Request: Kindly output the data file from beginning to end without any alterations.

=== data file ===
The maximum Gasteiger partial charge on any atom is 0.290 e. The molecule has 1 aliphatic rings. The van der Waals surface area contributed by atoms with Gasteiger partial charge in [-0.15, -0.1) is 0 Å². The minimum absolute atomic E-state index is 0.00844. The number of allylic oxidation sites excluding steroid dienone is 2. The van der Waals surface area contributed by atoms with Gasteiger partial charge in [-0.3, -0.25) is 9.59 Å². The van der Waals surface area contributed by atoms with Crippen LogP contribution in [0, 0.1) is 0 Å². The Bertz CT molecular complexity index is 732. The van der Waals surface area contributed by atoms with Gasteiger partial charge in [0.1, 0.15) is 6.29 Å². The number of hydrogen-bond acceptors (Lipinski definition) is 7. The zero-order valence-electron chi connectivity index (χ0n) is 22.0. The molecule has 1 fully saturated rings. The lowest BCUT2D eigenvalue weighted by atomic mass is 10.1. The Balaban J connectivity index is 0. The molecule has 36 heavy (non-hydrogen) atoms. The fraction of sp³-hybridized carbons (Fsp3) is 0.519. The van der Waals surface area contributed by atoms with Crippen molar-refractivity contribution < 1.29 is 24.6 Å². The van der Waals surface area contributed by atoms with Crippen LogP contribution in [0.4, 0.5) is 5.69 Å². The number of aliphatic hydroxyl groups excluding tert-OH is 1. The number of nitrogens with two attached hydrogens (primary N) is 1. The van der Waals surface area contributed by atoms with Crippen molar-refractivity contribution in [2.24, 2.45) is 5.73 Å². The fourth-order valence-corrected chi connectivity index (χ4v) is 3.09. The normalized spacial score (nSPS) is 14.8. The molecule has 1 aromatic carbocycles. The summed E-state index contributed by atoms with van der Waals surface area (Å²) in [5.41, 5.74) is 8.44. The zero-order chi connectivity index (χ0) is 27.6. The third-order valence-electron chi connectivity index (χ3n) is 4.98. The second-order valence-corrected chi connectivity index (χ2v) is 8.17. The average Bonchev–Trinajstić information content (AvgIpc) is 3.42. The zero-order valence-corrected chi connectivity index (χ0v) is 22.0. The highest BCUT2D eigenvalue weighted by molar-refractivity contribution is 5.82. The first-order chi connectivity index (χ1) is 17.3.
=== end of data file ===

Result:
The maximum Gasteiger partial charge on any atom is 0.290 e. The molecule has 1 aliphatic rings. The van der Waals surface area contributed by atoms with Gasteiger partial charge in [-0.15, -0.1) is 0 Å². The minimum absolute atomic E-state index is 0.00844. The number of allylic oxidation sites excluding steroid dienone is 2. The van der Waals surface area contributed by atoms with Gasteiger partial charge in [-0.3, -0.25) is 9.59 Å². The van der Waals surface area contributed by atoms with Crippen LogP contribution in [0, 0.1) is 0 Å². The Bertz CT molecular complexity index is 732. The van der Waals surface area contributed by atoms with Gasteiger partial charge in [0.1, 0.15) is 6.29 Å². The number of hydrogen-bond acceptors (Lipinski definition) is 7. The zero-order valence-electron chi connectivity index (χ0n) is 22.0. The molecule has 1 fully saturated rings. The lowest BCUT2D eigenvalue weighted by atomic mass is 10.1. The Balaban J connectivity index is 0. The molecule has 36 heavy (non-hydrogen) atoms. The fraction of sp³-hybridized carbons (Fsp3) is 0.519. The van der Waals surface area contributed by atoms with Crippen molar-refractivity contribution < 1.29 is 24.6 Å². The van der Waals surface area contributed by atoms with Crippen LogP contribution in [0.4, 0.5) is 5.69 Å². The number of aliphatic hydroxyl groups excluding tert-OH is 1. The number of nitrogens with two attached hydrogens (primary N) is 1. The van der Waals surface area contributed by atoms with Crippen molar-refractivity contribution in [2.24, 2.45) is 5.73 Å². The fourth-order valence-corrected chi connectivity index (χ4v) is 3.09. The normalized spacial score (nSPS) is 14.8. The molecule has 1 aromatic carbocycles. The summed E-state index contributed by atoms with van der Waals surface area (Å²) in [5.41, 5.74) is 8.44. The zero-order chi connectivity index (χ0) is 27.6. The third-order valence-electron chi connectivity index (χ3n) is 4.98. The second-order valence-corrected chi connectivity index (χ2v) is 8.17. The average Bonchev–Trinajstić information content (AvgIpc) is 3.42. The zero-order valence-corrected chi connectivity index (χ0v) is 22.0. The highest BCUT2D eigenvalue weighted by molar-refractivity contribution is 5.82. The first-order chi connectivity index (χ1) is 17.3.